Overjarig” (literally means “too old”) These cheeses are for the serious cheese lover, they are all over 1 year old and pack a taste punch, are saltier and are no wallflowers when it comes to  intensity of flavour. This isn’t a cheese for wimps, this flavour is knock-your-socks-off intense.  This is what I call a seriously sharp cheese.  It crumbles easily due to it’s low moisture content and an Overjarigcheese of 2-4 years can even have quite a grainy, crystalised texture. It’s the most expensive of all the cheese types because the moisture lost during the ripening process means that it’s the lightest of all the cheeses, and naturally you are paying for the extra flavour.

(photograph © Kiwidutch)

Invariably you will also see numbers on Dutch cheeses, and not just the price numbers.

If you see “‘ 48 ” then it refers to the percentage of fat of the cheese when the cheese is made using full fat whole milk. Factory cheeses made with half fat milk are typically 30% fat and the really low fat milk will be labelled as  slank 20+ (trim) but personally, I think the latter has the taste  and texture equivalent of an elastic band.

In my humble opinion, if I’m trying to stay trim then it’s my view that even a tiny amount of a seriously good full fat cheese will satisfy my cheese cravings better than a far larger amount of  rubbery low fat substitute.

Also, one few small pointers if you are ever in a Dutch Cheese Shop… they have commercial grating machines, so if  you want a lot of really good grated cheese for cooking,  just taste and buy as usual and then ask them to grate it for you. they will cut the hard outside edge of the cheese off and it takes about a minute to grate it in their machine, an excellent  and easy time saver.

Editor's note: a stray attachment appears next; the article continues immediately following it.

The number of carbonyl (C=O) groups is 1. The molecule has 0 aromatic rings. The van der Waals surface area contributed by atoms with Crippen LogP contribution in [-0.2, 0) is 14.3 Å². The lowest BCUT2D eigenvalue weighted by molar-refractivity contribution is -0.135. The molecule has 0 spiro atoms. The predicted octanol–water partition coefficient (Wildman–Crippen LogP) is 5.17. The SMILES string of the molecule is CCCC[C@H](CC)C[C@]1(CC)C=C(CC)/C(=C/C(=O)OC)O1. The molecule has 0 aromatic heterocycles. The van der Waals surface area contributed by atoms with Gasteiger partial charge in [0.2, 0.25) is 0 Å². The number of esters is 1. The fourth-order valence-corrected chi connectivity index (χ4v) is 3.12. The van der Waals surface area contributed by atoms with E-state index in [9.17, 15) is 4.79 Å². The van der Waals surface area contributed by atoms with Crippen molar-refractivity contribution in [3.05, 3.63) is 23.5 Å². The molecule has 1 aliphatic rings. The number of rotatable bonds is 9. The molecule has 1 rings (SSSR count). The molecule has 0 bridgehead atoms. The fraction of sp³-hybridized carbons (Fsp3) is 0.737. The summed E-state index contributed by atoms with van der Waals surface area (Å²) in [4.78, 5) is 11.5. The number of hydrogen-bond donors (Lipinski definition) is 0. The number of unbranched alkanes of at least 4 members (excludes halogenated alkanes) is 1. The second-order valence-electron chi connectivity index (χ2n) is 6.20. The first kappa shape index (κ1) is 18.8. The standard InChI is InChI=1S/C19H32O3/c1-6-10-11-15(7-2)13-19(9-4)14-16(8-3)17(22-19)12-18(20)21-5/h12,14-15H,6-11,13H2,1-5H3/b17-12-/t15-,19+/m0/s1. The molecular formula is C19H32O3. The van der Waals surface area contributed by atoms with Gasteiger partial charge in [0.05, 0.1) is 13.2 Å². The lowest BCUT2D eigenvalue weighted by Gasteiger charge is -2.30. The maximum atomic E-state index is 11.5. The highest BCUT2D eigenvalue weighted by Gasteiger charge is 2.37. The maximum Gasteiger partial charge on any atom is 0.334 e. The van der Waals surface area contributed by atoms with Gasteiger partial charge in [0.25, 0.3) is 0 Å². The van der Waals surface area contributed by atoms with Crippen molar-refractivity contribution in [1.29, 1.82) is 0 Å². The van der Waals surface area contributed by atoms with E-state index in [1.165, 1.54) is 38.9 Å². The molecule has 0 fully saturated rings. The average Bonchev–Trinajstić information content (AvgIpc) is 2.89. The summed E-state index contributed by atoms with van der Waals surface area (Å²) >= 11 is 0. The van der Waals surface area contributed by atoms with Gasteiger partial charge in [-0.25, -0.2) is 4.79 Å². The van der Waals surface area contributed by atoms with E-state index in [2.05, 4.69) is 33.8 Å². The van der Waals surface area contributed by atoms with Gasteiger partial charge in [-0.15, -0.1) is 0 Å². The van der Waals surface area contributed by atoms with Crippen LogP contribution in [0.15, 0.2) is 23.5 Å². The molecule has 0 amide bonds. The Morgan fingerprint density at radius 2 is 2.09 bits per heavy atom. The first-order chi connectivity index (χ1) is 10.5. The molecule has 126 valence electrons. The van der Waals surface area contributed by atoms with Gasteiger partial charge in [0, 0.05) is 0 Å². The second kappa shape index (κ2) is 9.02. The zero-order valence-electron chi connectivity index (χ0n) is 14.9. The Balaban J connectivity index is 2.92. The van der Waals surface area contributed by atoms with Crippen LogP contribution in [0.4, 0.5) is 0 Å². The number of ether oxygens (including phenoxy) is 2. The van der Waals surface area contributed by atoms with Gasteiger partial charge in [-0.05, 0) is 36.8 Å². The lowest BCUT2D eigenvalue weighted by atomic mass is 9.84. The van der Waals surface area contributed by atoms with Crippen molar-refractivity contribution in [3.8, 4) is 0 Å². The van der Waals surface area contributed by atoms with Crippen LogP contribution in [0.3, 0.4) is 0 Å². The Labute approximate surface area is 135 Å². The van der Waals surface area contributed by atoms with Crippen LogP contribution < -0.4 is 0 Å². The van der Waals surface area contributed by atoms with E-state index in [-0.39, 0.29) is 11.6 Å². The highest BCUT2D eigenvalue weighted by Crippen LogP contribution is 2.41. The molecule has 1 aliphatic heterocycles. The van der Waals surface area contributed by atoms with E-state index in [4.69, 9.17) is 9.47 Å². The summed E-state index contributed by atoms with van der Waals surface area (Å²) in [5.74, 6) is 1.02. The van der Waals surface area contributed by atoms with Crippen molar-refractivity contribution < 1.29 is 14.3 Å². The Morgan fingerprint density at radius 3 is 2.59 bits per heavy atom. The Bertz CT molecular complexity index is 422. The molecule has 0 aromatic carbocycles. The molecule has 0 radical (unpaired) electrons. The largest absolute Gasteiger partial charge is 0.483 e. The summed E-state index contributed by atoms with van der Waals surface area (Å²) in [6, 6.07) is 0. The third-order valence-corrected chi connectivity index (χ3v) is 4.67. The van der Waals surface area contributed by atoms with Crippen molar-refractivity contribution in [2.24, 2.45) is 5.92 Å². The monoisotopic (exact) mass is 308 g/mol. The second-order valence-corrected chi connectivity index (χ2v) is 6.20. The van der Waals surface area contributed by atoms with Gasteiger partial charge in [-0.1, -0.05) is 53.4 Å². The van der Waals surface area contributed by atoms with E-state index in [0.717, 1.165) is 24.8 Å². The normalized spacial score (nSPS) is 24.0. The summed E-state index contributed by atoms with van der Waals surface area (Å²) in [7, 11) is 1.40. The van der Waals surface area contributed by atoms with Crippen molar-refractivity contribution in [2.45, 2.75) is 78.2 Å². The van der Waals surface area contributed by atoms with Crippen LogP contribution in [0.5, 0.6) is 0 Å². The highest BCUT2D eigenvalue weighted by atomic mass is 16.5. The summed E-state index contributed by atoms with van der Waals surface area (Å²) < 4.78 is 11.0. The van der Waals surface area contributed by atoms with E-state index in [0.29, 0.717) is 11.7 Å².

Any good Cheese shop will wrap or offer you cheese bags for your cheeses… these cheese bags look like plastic, they feel like plastic, but there is something different to them (I keep forgetting to ask what) and yes, your cheeses will stay at their best longer in a cheese bag.

(photograph © Kiwidutch)

Ed Boele’s cheese shop also has a vacuum machine where cheeses can be vacuum packed in plastic. Stored this way they can be kept for up to six weeks without the need for refrigeration  and even posted.  (The vacuum process, per cheese is a little time consuming, so if this is an option available in your local cheese shop, going to have it done when the shop is less busy will be appreciated).

We have in the past made a very practical gift for our overseas guests who were passing by The Netherlands on their European tour, by getting a selection of small wedges of cheese vacuum packed  so that our friends can continue to enjoy them as they travel.

Our recipients have enjoyed their Dutch cheeses on trains and picnics around Europe, all they needed to do was to buy some local crusty bread and break open one of the wedges for a cheap, delicious and easy meal.

One important note though: Oud and  Overjarig  cheeses will both suffer quality loss  if vacuum packed for long… I still do it, but leave instructions that these need to be eaten first and taken out of the vacuum packing as soon as they can manage. We ask for extra cheese bags to be packed loose with these so that the cheeses can be packed into a cheese bag as soon as they come out of the vacuum plastic.